Stories tagged Cornell University

Jun
29
2008

Nano structure self assembly
Nano structure self assemblyCourtesy Scott Warren and Uli Wiesner, Cornell University

Materials scientists perfect nano assembly of catalytic meshes

Catalysts, because of its shape, can speed up chemical reactions. Platinum is a useful catalyst in fuel cells but because it costs over $2000 an ounce, it needs to be used efficiently. One way to maximize the effectiveness of platinum is to maximize its surface area.

Cornell researchers have developed a method to self-assemble metals into complex configurations with structural details about 100 times smaller than a bacterial cell by guiding metal particles into the desired form using soft polymers. NSF News

How to self-assemble porous nano mesh

To keep nano spheres of platinum from clumping or "globbing" they are coated with an organic material known as a ligand. The innovative use of the ligands allows for the metal nanoparticles to be dissolved in a solution containing long co-polymer chains, or blocks, of molecules linked together to form a predictable pattern. After the spheres have filled in the spaces created by the co-polymer chains, heat is applied until the polymer turns to a carbon scaffold. The scaffold holds the platinum spheres in place until cooled. The carbon is then dissolved away leaving an intricate hexagonal mesh of platinum (see image above).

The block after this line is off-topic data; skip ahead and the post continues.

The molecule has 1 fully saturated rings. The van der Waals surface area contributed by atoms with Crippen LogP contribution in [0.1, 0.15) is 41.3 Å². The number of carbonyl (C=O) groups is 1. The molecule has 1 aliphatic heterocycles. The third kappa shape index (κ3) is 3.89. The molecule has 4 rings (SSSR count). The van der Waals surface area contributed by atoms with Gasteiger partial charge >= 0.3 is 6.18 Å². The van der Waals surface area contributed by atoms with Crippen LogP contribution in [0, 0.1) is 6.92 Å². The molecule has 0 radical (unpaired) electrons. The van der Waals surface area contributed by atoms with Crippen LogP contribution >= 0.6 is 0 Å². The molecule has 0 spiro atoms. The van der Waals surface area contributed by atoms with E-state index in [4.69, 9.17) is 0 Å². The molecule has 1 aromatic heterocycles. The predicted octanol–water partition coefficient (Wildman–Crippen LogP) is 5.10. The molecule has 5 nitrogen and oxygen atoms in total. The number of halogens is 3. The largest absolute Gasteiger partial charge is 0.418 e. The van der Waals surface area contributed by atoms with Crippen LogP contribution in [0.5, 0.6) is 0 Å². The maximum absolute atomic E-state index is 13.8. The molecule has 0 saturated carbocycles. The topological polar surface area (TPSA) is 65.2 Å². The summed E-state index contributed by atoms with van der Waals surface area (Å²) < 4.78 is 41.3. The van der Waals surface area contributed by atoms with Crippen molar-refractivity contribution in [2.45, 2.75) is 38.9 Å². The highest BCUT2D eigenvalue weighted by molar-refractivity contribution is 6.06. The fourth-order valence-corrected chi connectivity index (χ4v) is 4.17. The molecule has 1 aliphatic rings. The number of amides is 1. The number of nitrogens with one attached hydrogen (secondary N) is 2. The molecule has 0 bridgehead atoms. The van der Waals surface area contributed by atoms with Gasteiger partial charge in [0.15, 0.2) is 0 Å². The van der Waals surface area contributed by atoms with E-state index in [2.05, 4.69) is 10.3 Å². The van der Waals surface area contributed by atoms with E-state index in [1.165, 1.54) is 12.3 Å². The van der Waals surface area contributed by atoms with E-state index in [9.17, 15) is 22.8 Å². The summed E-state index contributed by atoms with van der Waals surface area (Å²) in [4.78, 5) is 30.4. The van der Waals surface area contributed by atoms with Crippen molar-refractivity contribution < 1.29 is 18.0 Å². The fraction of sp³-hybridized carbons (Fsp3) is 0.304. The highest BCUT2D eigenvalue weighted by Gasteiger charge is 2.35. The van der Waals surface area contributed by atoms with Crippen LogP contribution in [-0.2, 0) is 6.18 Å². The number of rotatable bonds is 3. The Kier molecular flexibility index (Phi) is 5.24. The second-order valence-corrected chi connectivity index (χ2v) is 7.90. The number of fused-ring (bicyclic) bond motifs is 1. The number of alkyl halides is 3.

New surface textures will benefit plasmonics science

These metalic surfaces will also be of interest to scientists working in an area called plasmonics. Plasmonics is the study of interactions among metal surfaces, light, and density waves of electrons, known as plasmons. Improved optics applications, like lasers, displays, and lenses and better transmission of information within microchips will be some benefits.